Miami Book Fair

More than storytime: Miami Book Fair’s Children’s Alley brings reading to life

Children’s Alley at the Miami Book Fair features authors, entertainment and hand-on activities.
Children’s Alley at the Miami Book Fair features authors, entertainment and hand-on activities. Miami Herald File/2014

Nicole Swift has a mission: Work on creating a literary theme park.

But as a force behind Children’s Alley, the kid-centric component of the Miami Book Fair, she’s pretty close.

Each year, Children’s Alley teems with young students who bounce from corner to corner on the lookout for the next activity, performance or reading. It hosts back-to-back performances at its Once Upon A Time stage, author presentations within its “Generation Genius Authors” series and stamps “passports” at each of its six multiculturally themed Pop-Up Fun Rooms.

And like your run-of-the-mill theme park, Children’s Alley has something for everyone — both kids and “adult kids,” Swift said. However, the underlying goal remains: to groom the next generation of readers.

The program, which runs from Friday, Nov. 20, to Sunday, Nov. 22, began sparsely, as just a series of author visits to Miami-Dade public schools. Its increasing popularity prompted expansion and, over the years, evolved into a diverse, three-day extravaganza that seeks to engage young minds and inspire a love of reading.

More than 15 authors will make their way to Children’s Alley this year, said Swift, who, as author programmer, spends more than 10 months scouting up-and-coming talent, researching literary trends and collaborating with publishing houses to compile each year’s program.

“Generation Genius Authors” will include presentations by Miami Herald funnyman Dave Barry; Adam Mansbach, of Go The F**k To Sleep fame; Captain Underpants creator Dav Pilkey; and Sonia Manzano, who, for more than 40 years, played Maria on Sesame Street.

“I’m not looking to teach any lessons. I just want kids to know that something valuable can be made out of any life,” said Manzano, whose memoir, Becoming Maria: Love and Chaos in the South Bronx, describes “a tumultuous childhood steeped in domestic violence and alcoholism.”

“Highlighting any one author event in our program is like picking a favorite child — impossible!” Swift said. However, she added, the fair’s partnership with the National Book Foundation is up there.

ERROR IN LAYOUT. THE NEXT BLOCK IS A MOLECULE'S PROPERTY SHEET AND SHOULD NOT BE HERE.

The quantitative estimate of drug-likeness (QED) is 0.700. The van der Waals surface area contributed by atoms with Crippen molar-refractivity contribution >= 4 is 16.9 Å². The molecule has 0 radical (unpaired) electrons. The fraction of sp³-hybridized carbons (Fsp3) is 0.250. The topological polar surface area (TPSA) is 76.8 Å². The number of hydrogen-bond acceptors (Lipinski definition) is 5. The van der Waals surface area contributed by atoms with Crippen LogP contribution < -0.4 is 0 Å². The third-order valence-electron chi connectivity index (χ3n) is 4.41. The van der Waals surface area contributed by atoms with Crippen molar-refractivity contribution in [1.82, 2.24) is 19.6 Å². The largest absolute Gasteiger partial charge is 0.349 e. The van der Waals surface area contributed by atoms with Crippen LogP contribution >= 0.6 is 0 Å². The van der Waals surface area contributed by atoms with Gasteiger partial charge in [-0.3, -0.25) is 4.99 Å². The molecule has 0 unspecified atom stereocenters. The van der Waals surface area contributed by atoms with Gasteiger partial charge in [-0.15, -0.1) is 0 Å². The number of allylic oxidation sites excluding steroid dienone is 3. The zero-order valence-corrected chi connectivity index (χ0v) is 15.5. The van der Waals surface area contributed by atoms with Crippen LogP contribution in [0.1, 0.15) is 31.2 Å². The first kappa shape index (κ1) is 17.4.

Next Friday, nearly 200 high school students will moonlight as journalists and have the opportunity to ask questions before finalists of the National Book Awards “Adult Literature” category in a news conference-style setting.

“It’s so exciting to be able to bring this experience to our students, and I can’t wait to see what they come up with,” Swift said.

Children’s Alley will also feature performances at its Once Upon A Time stage, including storytelling, breakdancing by the Grammy award-winning Lucky Diaz and the Family Jam Band, art collective Delou Africa, and the Greater Miami Youth Symphony.

Children also will have the chance to explore different cultures through art, music and hands-on activities in six tents dubbed Pop-Up Fun Rooms.

“These tents work on a passport system,” Swift explained. “As kids participate in an activity in different tents, they get their passport stamped. Once their passport is filled, they bring it to our information booth in Children’s Alley and receive a free book.”

Children’s Alley, Swift said, works to provide access to books and promote reading “for the pure enjoyment of it.”

This year, she predicts that more than 6,000 young students will attend the Miami Book Fair and more than 2,400 will be visited by the featured authors. The fair will also give away more than 5,000 books.

“I think access to books and to author presentations is the main factor when you consider impacting children’s views on reading,” Swift said. “Bringing the joy of reading outside of the classroom and in front of a child; giving a face to a name on a book, and having kids hear each author’s story about how they came to be a writer really affects how they view their own potential.”

“Through books, you escape to a world all your own, even through someone else’s words,” she added. “Someone’s words allow you to build worlds — what’s cooler than that?

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